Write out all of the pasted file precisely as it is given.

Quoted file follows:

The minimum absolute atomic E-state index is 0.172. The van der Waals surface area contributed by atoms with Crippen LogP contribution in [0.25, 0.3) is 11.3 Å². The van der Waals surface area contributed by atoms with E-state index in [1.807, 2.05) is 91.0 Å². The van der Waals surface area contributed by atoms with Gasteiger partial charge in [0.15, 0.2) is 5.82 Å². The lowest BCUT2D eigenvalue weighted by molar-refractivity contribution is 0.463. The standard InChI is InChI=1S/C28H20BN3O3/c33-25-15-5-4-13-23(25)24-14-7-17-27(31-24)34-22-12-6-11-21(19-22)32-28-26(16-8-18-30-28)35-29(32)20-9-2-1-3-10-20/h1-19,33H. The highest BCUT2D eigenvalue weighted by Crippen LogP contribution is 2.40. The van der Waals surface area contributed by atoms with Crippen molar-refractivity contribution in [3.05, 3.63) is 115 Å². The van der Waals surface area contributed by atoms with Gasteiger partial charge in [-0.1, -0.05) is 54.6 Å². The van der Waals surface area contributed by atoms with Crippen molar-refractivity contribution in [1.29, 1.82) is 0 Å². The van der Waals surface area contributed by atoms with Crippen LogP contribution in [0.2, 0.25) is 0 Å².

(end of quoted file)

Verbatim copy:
The minimum absolute atomic E-state index is 0.172. The van der Waals surface area contributed by atoms with Crippen LogP contribution in [0.25, 0.3) is 11.3 Å². The van der Waals surface area contributed by atoms with E-state index in [1.807, 2.05) is 91.0 Å². The van der Waals surface area contributed by atoms with Gasteiger partial charge in [0.15, 0.2) is 5.82 Å². The lowest BCUT2D eigenvalue weighted by molar-refractivity contribution is 0.463. The standard InChI is InChI=1S/C28H20BN3O3/c33-25-15-5-4-13-23(25)24-14-7-17-27(31-24)34-22-12-6-11-21(19-22)32-28-26(16-8-18-30-28)35-29(32)20-9-2-1-3-10-20/h1-19,33H. The highest BCUT2D eigenvalue weighted by Crippen LogP contribution is 2.40. The van der Waals surface area contributed by atoms with Crippen molar-refractivity contribution in [3.05, 3.63) is 115 Å². The van der Waals surface area contributed by atoms with Gasteiger partial charge in [-0.1, -0.05) is 54.6 Å². The van der Waals surface area contributed by atoms with Crippen molar-refractivity contribution in [1.29, 1.82) is 0 Å². The van der Waals surface area contributed by atoms with Crippen LogP contribution in [0.2, 0.25) is 0 Å².